The Book of Harold: The Illegitimate Son of God

Front Cover
Soft Skull Press, Apr 12, 2012 - Fiction - 240 pages
1 Review
The Book of Harold is as profound and deeply respectful a novel as it is irreverent in its wild, often hilarious take on a modern messianic movement in suburbia. The titular and sometimes exasperating hero of this masterful satire is Harold Peeks, a middle-aged suburbanite living a lonely if typical modern life in the outskirts of Houston, Texas. His world feels bland and pointless until one evening at a mundane office party he announces to his stunned co-workers that he is the Second Coming of Christ. Oddly enough, people start to believe him.

Blake Waterson, Harold's closest friend and narrator of the novel, is as skeptical as anyone of this disheveled and disconcertingly bawdy Savior and yet this would-be Judas is compelled to follow Harold on his two-hundred mile walking journey to Austin with a mismatched group of equally puzzled disciples. On the road, this motley crew of witnesses to the holy get to experience misguided converts, violent possums, and the ungrateful recipients of off-kilter healings. They also discover the inherent paradoxes, absurdities, and dangers of spirituality, as they learn that saviors may not have all the answers, and humanity is just as bizarre and beautiful as the beliefs we hold.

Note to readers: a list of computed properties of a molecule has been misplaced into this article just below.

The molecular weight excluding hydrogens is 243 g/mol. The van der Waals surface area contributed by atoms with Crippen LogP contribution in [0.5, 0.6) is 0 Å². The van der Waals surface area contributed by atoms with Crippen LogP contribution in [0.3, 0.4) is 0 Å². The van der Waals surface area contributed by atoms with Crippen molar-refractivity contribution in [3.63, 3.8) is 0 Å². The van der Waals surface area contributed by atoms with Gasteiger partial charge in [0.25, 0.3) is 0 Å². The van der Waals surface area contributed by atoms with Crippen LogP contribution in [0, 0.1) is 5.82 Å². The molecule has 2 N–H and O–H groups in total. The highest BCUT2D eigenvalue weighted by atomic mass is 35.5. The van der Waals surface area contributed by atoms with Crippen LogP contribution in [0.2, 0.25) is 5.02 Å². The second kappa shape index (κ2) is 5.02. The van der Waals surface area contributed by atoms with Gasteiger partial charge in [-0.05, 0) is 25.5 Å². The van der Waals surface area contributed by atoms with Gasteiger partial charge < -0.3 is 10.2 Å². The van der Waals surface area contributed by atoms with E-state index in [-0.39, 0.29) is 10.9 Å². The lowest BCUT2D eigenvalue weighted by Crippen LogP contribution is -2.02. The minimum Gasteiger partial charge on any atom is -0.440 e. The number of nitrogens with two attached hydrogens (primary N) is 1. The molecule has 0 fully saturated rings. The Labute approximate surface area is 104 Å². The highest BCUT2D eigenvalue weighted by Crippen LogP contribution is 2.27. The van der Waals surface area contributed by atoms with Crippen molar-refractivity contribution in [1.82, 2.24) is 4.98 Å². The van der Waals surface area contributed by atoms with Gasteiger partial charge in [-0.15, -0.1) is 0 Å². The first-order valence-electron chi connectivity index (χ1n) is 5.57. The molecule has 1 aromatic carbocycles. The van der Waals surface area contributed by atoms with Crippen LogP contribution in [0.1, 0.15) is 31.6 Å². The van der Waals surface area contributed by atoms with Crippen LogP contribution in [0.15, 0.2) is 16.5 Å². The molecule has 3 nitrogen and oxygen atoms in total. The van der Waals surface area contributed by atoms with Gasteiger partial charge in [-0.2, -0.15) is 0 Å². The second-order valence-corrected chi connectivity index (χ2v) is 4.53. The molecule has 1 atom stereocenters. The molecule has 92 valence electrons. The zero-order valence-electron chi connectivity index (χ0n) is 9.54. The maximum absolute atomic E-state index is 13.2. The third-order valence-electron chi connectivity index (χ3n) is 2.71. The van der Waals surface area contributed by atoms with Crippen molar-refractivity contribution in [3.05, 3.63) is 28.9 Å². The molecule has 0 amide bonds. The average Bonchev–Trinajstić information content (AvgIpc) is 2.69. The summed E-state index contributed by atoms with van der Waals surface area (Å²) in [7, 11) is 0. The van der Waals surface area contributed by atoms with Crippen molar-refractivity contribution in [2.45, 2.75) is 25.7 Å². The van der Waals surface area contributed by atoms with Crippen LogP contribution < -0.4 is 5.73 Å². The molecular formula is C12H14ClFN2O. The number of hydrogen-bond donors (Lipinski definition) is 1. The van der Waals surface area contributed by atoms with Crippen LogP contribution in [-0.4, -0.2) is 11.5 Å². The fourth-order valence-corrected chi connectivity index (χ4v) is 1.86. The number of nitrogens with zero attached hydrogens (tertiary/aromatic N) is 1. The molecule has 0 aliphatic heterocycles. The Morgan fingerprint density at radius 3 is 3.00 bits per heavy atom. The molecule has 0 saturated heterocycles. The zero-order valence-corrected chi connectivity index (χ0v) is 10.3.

What people are saying - Write a review

We haven't found any reviews in the usual places.

Selected pages

Other editions - View all

Common terms and phrases

About the author (2012)

Owen Egerton has had a varied yet illustrious career, having worked as a secret fast food inspector, an on-air home shopping host, and a para-church youth leader. He was the co-creator of the award-winning The Sinus Show at the Alamo Drafthouse Theater, and for several years was the artistic director of Austin’s National Comedy Theatre. He currently writes screenplays and performs standup comedy. He lives in Austin.

Bibliographic information